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This Teen Wrote #BlackLivesMatter 100 Times on His Stanford College Essay and Got Accepted

Ziad Ahmed gained admission into Stanford University after writing '#BlackLivesMatter' 100 times on his college application statement.

"What matters to you and why?"


This was the question posed to Bangladeshi-American teen, Ziad Ahmed for his Stanford University college essay. His answer was simple, but it couldn't have been any more substantive. Ahmed wrote the hashtag #BlackLivesMatter 100 times, and submitted his application.

He received an admission letter from the school last Friday.

"I was actually stunned when I opened the update and saw that I was admitted," Ahmed told Mic. "I didn't think I would get admitted to Stanford at all, but it's quite refreshing to see that they view my unapologetic activism as an asset rather than a liability."

The 18 year-old, who is currently a senior at Princeton Day School in New Jersey, shared the news of his acceptance via twitter, with a screenshot of his statement.

The student told Mic, that his Muslim faith is what informs his activism. For him, the two go hand in hand.

"To me, to be Muslim is to be a BLM ally, and I honestly can't imagine it being any other way for me," he said. "Furthermore, it's critical to realize that one-fourth to one-third of the Muslim community in America are black, and to separate justice for Muslims from justices for the black community is to erase the realities of the plurality of our community."

His dedication to social progress has already taken him pretty far, he gave a TEDx Talk in 2015 about the power of youth activism. He also interned for the Clinton campaign.

Aside from his admission into Stanford, he's also been accepted to Princeton and Yale.

The teen explained why his statement needed no further elaboration beyond the use of the hashtag. "The insistence on an explanation is inherently dehumanizing," he told Mic. "Black lives have been explicitly and implicitly told they don't matter for centuries, as a society — it is our responsibility to scream that black lives matter because it is not to say that all lives do not matter, but it is to say that black lives have been attacked for so long, and that we must empower through language, perspective, and action."

If teens like Ahmed are the leaders of tomorrow, then, in the buoyant words of Kendrick Lamar, "we gon' be alright."

 

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Image via TONL.

Uganda Has Lost Millions of Internet Users as a Result of Its Controversial Social Media Tax

The infamous tax is effectually driving Ugandans off the internet.

The number of internet users in Uganda has declined significantly since the implementation of the highly-criticized tax on social media, which went into effect in July of last year.

While the government claimed that the tax would assist in raising government revenue and help "maintain the security of the country and extend electricity so that you people can enjoy more of social media, more often, more frequently," said Uganda's Finance Minister Matia Kasaija at the time. President Museveni also suggested that the tax would help "curb gossip" online.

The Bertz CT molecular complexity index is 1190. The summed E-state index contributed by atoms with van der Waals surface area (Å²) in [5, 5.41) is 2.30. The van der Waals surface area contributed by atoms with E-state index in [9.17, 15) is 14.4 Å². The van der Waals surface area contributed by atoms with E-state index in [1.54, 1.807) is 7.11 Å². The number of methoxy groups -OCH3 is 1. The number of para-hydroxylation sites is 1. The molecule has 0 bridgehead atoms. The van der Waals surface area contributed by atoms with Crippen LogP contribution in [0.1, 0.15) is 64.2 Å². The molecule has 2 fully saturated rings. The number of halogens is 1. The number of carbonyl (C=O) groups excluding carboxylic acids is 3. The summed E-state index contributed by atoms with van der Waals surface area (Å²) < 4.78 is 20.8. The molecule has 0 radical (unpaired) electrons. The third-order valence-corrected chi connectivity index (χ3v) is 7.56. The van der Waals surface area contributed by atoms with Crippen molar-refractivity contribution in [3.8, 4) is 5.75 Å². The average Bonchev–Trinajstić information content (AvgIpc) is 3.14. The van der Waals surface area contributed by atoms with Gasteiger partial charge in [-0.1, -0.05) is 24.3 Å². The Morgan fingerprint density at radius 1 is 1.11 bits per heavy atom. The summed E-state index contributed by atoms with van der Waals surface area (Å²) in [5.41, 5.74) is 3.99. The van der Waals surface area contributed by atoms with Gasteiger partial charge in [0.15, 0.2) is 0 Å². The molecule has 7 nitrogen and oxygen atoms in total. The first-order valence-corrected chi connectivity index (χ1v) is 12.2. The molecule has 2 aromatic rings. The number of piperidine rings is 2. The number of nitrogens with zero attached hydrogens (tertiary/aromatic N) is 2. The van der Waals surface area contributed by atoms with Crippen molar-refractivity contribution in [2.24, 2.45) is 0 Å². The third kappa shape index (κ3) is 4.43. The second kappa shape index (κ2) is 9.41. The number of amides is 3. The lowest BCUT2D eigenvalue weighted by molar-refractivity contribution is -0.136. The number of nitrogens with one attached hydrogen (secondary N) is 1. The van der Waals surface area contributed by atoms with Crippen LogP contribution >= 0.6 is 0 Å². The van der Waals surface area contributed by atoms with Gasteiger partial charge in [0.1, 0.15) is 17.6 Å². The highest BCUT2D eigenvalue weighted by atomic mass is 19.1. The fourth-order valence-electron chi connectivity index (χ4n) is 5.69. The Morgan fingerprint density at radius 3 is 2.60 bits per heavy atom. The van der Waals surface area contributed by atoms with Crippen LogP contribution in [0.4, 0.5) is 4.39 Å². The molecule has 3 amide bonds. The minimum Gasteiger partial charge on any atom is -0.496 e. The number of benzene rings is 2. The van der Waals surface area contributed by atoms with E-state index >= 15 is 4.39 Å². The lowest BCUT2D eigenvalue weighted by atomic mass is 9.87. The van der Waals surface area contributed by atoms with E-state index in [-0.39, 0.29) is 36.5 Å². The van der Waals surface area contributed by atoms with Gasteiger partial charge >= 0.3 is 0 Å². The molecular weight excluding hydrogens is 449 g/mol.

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Cover art for Riky Rick's "You and I"

The 14 Songs You Need to Hear This Week

Featuring Riky Rick, Mr Eazi, Moonchild Sanelly, Burna Boy, Blinky Bill, Niniola and more.

Every week, we highlight the cream of the crop in music through our Best Music of the Week column.

Here's our round up of the best tracks and music videos that came across our desks, which you can also check out in our Songs You Need to Hear This Week playlists on Spotify and Apple Music.

Follow OkayAfrica on Spotify and Apple Music to get immediate updates every week and read about some of our selections ahead.

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Literature
Image courtesy of Doubleday.

Oyinkan Braithwaite's 'My Sister the Serial Killer' Is the Lagos-Set Novel Rocking the Crime Thriller Genre

We speak with the Nigerian author about the success of her debut novel, and breaking the boundaries of "African Lit."

"I have always been drawn to dark topics," says Oyinkan Braithwaite, the 30-year-old Nigerian author behind the critical darling of a novel My Sister, the Serial Killer.

Her declaration helps explain the subject and title of her debut novel, which tells the story of Ayoola, a young woman who has developed a not-so-healthy habit of murdering her boyfriends, leaving her older sister, the book's protagonist, Korede to clean up her mess. You may have noticed it's ubiquitous cover—which features a young black woman wearing a headwrap, casually looking on as a knife-wielding hands is reflected in her sunglasses—on your timeline or at your local store. The internationally-released, Nigerian-made novel sits confidently on retail shelves previously reserved for mass-market thrillers.

The dark and humorous, Lagos-set novel is extreme—but not just because of all the murdering that happens. It also examines the extreme nature of the many things that can push people to the edge. For the sisters, it's: intergenerational trauma, abuse, the prevalence of a culture that rewards beauty above all else, as well as having to battle with their own personal shortcomings—just to name a few.

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